Tiffany Lamps Are Having a Moment on TikTok

Also all the rage: Tiffany Lamp tattoos.

Tiffany Studios, Wisteria table lamp (ca. 1903). Courtesy of Christie's.

Move over, Stanley Cups. It seems the latest objects taking TikTok by storm are Tiffany lamps. Yes, Tiffany lamps, designed by Louis Comfort Tiffany and colleagues between 1893 and the closure of Tiffany Studios in 1933.

Louis Comfort Tiffany was the son of the jeweler Charles Lewis Tiffany, who founded the stationery and fancy goods emporium Tiffany & Co. in New York in 1837. Tiffany fils became the company’s first official design director in 1902, after his father’s death, and led the business to international renown. Tiffany Studios (separate to Tiffany & Co.) produced lamps until his death in 1933.

Gen Z isn’t just coveting the physical lamps. Even tattoos of Tiffany designs are proving popular. Los Angeles-based tattoo artist Beth Mintzer—who has called her business Lamp Lady Tattoos to reflect the demand—told Elle Design, “I probably get around five lamp tattoo requests a month.” Wisconsin-based tattoo artist Audra Grosz added a Tiffany lamp design to her flash sheet (a way that tattoo artists show designs to their potential clients, for the uninitiated) at the end of 2023.

@santiagoinks I LOVE LAMP! I would really like to tattoo some more objects in this style. 🔥I still have a couple weeks in August available. DM me to schedule your appointment!🔥 #tattoo #lamp #tiffanylamp #tattooartist #realismtattoo #microrealism #fineline #finelinetattoo #tattooartist #artist #tattooideas #blackandgreytattoo #tattoostudio #professionaltattooartist #california #lighting #armtattoo #detail #dotwork #moody #art #artwork #drawing #illustrator #gothic #patchworktattoo #californiatattooartist ♬ The Lamp Is Low – Laurindo Almeida

Even the largest and most detailed of tattoos of one of Tiffany’s iconic lamp designs is a cheaper option than the real deal. The current auction record for a Tiffany Studio lamp was set at Christies New York in 2018, when a rare 1903 Pond Lily table lamp sold for $3.4 million. Other highly sought-after and valuable models include the Pink Lotus table lamp ($2.8 million), the Oriental Poppy chandelier ($665,000), and the Leaded Glass Aquatic Fish lamp ($160,000).

@stvalentstudio I have admired the beauty and craftsmanship of Tiffany stained glass lamps for so long and I almost cried when I got to see an original Wisteria lamp in person 🥹🤍 #foryou #fyp #stainedglass #stainedglassart #stainedglassartist #glasspainting #glassart #glassartist #artistsoftiktok ♬ Watch Kare Kano – ✩ Jordan ✩

Tiffany Studios stopped production of lamps in 1933, driving value up due to increasing scarcity. For fans in their teens and 20s, these items seem to be particularly appealing due to their sentimental, nostalgic value. One of Grosz’s clients told Elle that her Tiffany lamp tattoo was “for my late mother, who collected them and worked in an antique emporium.”

@kristina.allene A Tiffany lamp reproduction i found at Goodwill. 🥹💗 its kind of beaten up but idc. Lets call it character 😂 #tiffanylamp #thrifted #thriftedhome #thrift #homedecor #goodwill #homedecor #thriftedfinds #diyhomedecor ♬ Back It up and Dump It (Dump Truck) – GC Eternal & Kinfolk Thugs & TYME BOMB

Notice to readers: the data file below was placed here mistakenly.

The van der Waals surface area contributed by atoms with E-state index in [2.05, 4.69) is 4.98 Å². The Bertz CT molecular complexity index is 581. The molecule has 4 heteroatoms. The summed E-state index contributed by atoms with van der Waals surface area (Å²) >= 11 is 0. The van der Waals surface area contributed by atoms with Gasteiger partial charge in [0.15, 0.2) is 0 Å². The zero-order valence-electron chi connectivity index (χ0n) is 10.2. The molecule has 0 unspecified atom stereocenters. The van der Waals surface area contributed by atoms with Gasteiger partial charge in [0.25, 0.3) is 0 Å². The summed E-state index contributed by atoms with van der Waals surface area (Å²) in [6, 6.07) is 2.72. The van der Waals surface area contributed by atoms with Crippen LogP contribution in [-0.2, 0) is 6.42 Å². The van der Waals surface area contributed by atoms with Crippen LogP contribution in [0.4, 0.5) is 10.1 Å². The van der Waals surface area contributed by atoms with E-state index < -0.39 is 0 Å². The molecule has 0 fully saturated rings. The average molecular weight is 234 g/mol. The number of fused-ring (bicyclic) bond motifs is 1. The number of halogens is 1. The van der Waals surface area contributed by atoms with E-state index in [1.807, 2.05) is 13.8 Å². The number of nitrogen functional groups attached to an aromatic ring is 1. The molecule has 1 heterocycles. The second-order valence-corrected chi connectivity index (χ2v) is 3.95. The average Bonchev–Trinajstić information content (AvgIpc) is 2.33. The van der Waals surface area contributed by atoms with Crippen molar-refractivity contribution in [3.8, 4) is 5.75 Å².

Artist Autumn Casey—whose recent exhibition “Fantasy and Her Fantasies” at New York’s Future Perfect gallery played on Tiffany lamp designs—told Artnet News, “I grew up in South Florida and my knowledge of stained-glass lamps came from Pizza Hut and Applebee’s.” This fascination with the iconic items seems to have little to do with their monetary value, although one TikTok user did indicate, engaging with a viral meme format, that “if I won the lottery, I wouldn’t tell anyone,” but that “there would be signs,” revealing a slide of Tiffany lamps.

Tiffany Studios also produced stained glass windows, mosaics, and desk sets, all of which fetch high prices at auction and are considered highly significant in the history of design.


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On March 21 Rago / Wright Auction House held its Art Nouveau and Art Deco Glass and Lighting sale, featuring historically significant pieces from Tiffany Studios as well as from Gallé, Daum, and René Lalique. The sale totaled $1.7 million, and Tiffany Studios highlights, all dating to around 1910, included a Lotus Pagoda table lamp (which exceeded its $150,000 low estimate to sell for $189,000), a Daffodil table lamp (which fetched $113,000 against a $60,000 high estimate), and a Dragonfly table lamp (which exceeded its $90,000 low estimate to go for $107,100).

“Tiffany lamps have been collected for generations,” Richard Wright, Rago Auctions CEO, told Artnet News. “Drawn from the natural world, the imagery, color and nostalgia factor continue to inspire broad interest. In our last auction, 100 percent of the Tiffany works sold, many above estimate, further demonstrating the lasting value and appeal of these works.”

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